By figuring out the edges of each concept it allows my son (or anyone in a new culture) to navigate with the fewest number of social blunders / unintentional hurt.

TYPICALLY I handle "battles" by changing the rules. I'm not fond of fighting, I'd rather improvise and adapt. There's usually a REASON why something is a battle... I'd rather find the root cause and fix it there than bulldoze and insist on my way.

7 moms found this helpful


answers from San Francisco on

Listen the first time??? Ha!!! Ha ha hahahhahaha hahaha hahaha. Yeah right.


5 moms found this helpful


answers from Pittsburgh on

I think we need to award kids the same courtesy we award other adults. When I ask an employee to do something for me at work, I do not expect her to drop everything she is doing - I expect some clarification - eg - yes, does it need to be done right away, I can get to it later this afternoon/when I finish what I am doing or something to that effect. We don't seem to do that with kids who may look like they are daydreaming but in their minds are probably in the middle of something. Plus, unless we make eye contact and use their names, they may very well not really hear what we are saying - good luck.

4 moms found this helpful


answers from Modesto on

Use their name and get eye contact when you first ask/tell. I think their little brains are usually otherwise engaged (the same mode that husbands are often in when we speak) and they have to shift gears before they "hear" us. Doing this the first time will usually eliminate the second time. At least you feel pretty justified for discipline when you KNOW for sure they did hear you the first time around.

3 moms found this helpful


answers from Portland on

It's sure a common difficulty. Consider that part of the problem is that adults expect instant compliance when they give marching orders to kids. If our spouse, mother, or neighbor were to make a request of us, they would usually expect us to agree or not, and work it into our day at our convenience. Even a boss will usually give the message to "get to this when you can."

We don't always extend the same courtesy to our kids, so tuning us out is a defensive mechanism they employ, sometimes because they simply don't want to be inconvenienced, sometimes as a mental-health strategy.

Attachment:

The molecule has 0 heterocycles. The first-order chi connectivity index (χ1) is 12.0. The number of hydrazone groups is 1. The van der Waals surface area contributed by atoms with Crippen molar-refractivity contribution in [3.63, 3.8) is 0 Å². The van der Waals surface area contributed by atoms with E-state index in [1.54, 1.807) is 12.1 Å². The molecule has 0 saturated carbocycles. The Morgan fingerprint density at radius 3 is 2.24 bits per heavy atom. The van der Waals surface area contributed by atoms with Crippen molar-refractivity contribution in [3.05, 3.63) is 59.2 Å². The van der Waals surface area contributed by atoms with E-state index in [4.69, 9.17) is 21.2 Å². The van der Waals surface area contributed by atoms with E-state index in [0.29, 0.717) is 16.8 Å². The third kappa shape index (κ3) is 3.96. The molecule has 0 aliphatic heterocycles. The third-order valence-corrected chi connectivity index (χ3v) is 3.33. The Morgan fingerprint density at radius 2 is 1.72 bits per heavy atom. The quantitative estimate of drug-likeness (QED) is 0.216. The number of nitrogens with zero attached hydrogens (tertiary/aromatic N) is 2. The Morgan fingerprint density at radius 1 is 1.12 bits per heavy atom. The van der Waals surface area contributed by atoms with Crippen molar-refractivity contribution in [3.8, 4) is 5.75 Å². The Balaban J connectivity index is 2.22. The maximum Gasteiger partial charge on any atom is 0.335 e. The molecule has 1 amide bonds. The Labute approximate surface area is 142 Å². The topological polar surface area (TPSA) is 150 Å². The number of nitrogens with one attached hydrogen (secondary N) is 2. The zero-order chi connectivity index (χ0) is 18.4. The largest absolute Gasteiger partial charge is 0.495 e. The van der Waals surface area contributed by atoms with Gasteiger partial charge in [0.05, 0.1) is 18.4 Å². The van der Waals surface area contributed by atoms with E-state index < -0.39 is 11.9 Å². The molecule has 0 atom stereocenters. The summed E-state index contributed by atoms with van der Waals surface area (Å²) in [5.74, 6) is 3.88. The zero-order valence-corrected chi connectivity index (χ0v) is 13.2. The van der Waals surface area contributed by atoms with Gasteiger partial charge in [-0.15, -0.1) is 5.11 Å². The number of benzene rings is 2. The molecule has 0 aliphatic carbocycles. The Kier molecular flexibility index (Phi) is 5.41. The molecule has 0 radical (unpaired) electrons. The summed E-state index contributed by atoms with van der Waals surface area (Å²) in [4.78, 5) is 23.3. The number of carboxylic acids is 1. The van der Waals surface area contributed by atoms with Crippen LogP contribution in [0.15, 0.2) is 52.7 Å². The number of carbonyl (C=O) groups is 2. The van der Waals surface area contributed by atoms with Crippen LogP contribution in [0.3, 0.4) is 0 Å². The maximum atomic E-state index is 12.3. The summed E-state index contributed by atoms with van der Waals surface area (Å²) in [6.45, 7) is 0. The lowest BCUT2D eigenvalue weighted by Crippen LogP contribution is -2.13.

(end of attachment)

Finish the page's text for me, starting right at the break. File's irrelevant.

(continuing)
From toddlerhood onward, kids do better when given some choice, and some time to make transitions. One way to reduce toddler meltdowns, for example, is to give them a warning several minutes before a change must happen. Older kids also hate being required to change directions on a dime. (So do I, and I'm 63.)

There are wonderful ways to connect with your child that respect his needs and boundaries while coming to an agreement that meets your basic requirements. Along the way, the child learns to make use of his own sense of direction, and to realize that being part of a smoothly-operating household is in his own best interests, too.

Find out how parenting experts Faber and Mazlish achieve this wonderful balance in the practical book How to Talk So Kids Will Listen, and Listen So Kids Will Talk, by Faber and Mazlish. By the time you finish each chapter, you'll be equipped to put the lessons to work in your own family, and see almost instant results. I've read bazillions of parenting books, and this one is pure gold.

2 moms found this helpful


answers from San Francisco on

Give a warning (I need you to do x by y time) and have consequences for not following through. It does not have to be a huge consequence - and it should be a natural one where possible. Be consistent.